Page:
change as ours, for no Coal is better adapted to that pur
pose, and no Coal is cheaper than ours."'
Proceedings of the Musical Con
vention will be published next week. It was impossible
to prepare them in time for this week's paper.
AGRICULTURAL NOTICE. —A meeting of the
Bradford Connty Agricultural Society will lie held at the
Court House in the Boro' of Towanda, on Wednesday
evening, February 9,1859. A general attendance is re
Festival at the rooms of the Sus
quehanna Collegiate Institute, will take place on Tuesday
evening, February Bth. instead of' Monday evening, 7th
of February, as was advertised last week.
We hope to sec a grand gathering of the friends of the
Institute upon that occasion. Let it be such a one,as wil'
do credit to warm hearts and liberal ones.
BSrThe Hon. GEO. SUOTT will accept our
thanks for a copy of the" Annual Report of the Board
Canal Commissioners, with accompanying Documents,
for the fiscal year ending Nov. 30, 1*58."
LUMBER ON THE WEST BRANCH. —We learn
from the Williamsport papers that for five years past the
prospects of getting a supply of logs to the mills upon
the West Branch, have not been so umpromising as at
present. Cp to this time, nothing like the usual number
have been put up in readiness for the spring freshets.and
even with plenty of snow between this and spring the
deficit can hardly now be made up. The shipments of man
ufactured lumber, next season, wili probably fall far be
low any for a number of years past ; for, in addition to
the prospects of a very short crop of logs for next years'
cutting, the quantity of dry lumber now in the hands of
of manufacturers is stated to tie less than has been kuown
in this month for the last six years. Serious doubts are
entertained by lumbermen about being able to get in any
logs, unless an unusual quantity of snow should yet fall.
In consequence of these unflattering prospects, the price
of lumber has already advanced two dollars, and holders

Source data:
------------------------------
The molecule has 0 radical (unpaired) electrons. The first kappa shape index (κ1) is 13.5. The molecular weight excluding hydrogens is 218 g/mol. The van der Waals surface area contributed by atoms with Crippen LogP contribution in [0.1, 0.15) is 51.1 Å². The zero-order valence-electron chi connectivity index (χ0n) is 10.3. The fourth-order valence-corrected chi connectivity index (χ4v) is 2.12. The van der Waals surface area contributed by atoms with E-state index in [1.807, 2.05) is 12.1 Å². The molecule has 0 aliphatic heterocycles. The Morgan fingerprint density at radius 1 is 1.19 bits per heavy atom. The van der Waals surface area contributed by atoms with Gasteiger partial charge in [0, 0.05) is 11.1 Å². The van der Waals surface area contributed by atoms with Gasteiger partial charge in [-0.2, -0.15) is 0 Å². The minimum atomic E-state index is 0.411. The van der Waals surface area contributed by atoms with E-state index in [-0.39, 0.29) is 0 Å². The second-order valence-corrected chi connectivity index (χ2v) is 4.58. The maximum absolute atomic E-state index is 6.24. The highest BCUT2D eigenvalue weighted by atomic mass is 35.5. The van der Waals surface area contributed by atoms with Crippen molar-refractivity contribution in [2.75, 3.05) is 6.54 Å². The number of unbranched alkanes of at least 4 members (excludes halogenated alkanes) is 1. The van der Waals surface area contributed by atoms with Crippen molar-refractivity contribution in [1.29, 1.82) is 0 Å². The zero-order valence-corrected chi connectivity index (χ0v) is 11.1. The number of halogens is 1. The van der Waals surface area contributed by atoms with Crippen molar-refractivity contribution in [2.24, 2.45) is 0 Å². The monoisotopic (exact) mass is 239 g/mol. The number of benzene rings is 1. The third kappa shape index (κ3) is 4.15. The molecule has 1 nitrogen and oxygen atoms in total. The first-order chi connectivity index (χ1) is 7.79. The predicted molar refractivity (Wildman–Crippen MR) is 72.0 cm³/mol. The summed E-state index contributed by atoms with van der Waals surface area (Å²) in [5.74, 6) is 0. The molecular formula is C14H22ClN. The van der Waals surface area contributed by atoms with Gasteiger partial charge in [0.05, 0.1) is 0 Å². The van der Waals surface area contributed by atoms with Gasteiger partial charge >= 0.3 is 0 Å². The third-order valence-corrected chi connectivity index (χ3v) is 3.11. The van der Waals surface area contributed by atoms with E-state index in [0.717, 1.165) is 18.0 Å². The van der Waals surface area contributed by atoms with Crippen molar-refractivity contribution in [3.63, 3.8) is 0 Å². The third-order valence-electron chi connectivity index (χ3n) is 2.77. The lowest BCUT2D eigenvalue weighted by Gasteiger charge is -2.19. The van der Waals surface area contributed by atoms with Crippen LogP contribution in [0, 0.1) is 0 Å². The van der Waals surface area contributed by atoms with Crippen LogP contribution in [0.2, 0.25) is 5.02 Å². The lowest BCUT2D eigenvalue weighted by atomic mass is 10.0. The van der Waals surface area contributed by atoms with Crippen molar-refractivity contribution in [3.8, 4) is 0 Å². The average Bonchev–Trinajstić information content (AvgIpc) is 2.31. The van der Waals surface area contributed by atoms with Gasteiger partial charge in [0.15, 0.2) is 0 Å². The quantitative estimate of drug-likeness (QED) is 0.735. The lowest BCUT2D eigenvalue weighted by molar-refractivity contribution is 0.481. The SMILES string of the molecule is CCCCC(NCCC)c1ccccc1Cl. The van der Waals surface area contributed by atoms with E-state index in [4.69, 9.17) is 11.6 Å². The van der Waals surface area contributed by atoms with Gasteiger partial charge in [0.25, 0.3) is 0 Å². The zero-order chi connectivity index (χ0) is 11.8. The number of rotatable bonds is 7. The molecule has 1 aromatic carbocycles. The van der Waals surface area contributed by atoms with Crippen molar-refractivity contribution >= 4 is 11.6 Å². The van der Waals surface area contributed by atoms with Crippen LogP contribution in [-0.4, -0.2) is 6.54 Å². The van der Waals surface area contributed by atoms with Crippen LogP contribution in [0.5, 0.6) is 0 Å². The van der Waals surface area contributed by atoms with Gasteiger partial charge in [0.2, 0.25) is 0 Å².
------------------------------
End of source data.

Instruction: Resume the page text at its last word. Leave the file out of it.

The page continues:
show but little disposition to sell.
PERIODICALS—The Ladies Home Maga
zine, edited by T. S. ARTHUR and VIRGINIA F.TOWNSKND,
deserves, as it receives, liberal prtronage. The points of
excellence upon which the high reputation of this Month,
ly is established, are the high moral sentiment and piea
ing style of its literature. The Home Magazine should
be in every home in the land. Terms : $2 per year. $3 for
2 copies. T. S. ARTHUR A Co., publishers, 523 Walnut
—"The Great Republic," comes to ns with its ample
pages well tilled. We are glad to observe in this new un
dertaking. a departure from the usual routine of periodi
cals. In-dead of being filled with original or selected sto
ries, in the "blood and thunder," or love and murder
style, we have in the "Great Republic ," history, biogra
phy, travels, talcs, poetry and variety. The work prom
ises to outstrip all others, in tlie race of popular favor.
—"The Monthly /.ate Reporter," edited by JOHN LO
WELL and SAMUEL M. QI INCY, ia published at the well
known house of CROSBY, NICHOLS A Co., Boston. The
February numlier appears to us to tie ot value to lawyers,
as it contains a large number of reports, discussions of
legal subjects, Ac .
—Uoiley, for February, is indeed a " great number."
Mi* Slinwiens, No. 2 appears, These papers are really
worthy the pen of their author of the " Widow Bedott."
M rs. Haven gives us her very best story in this number—
" Two Sides to the' Picture." " Homespun and Velvet,"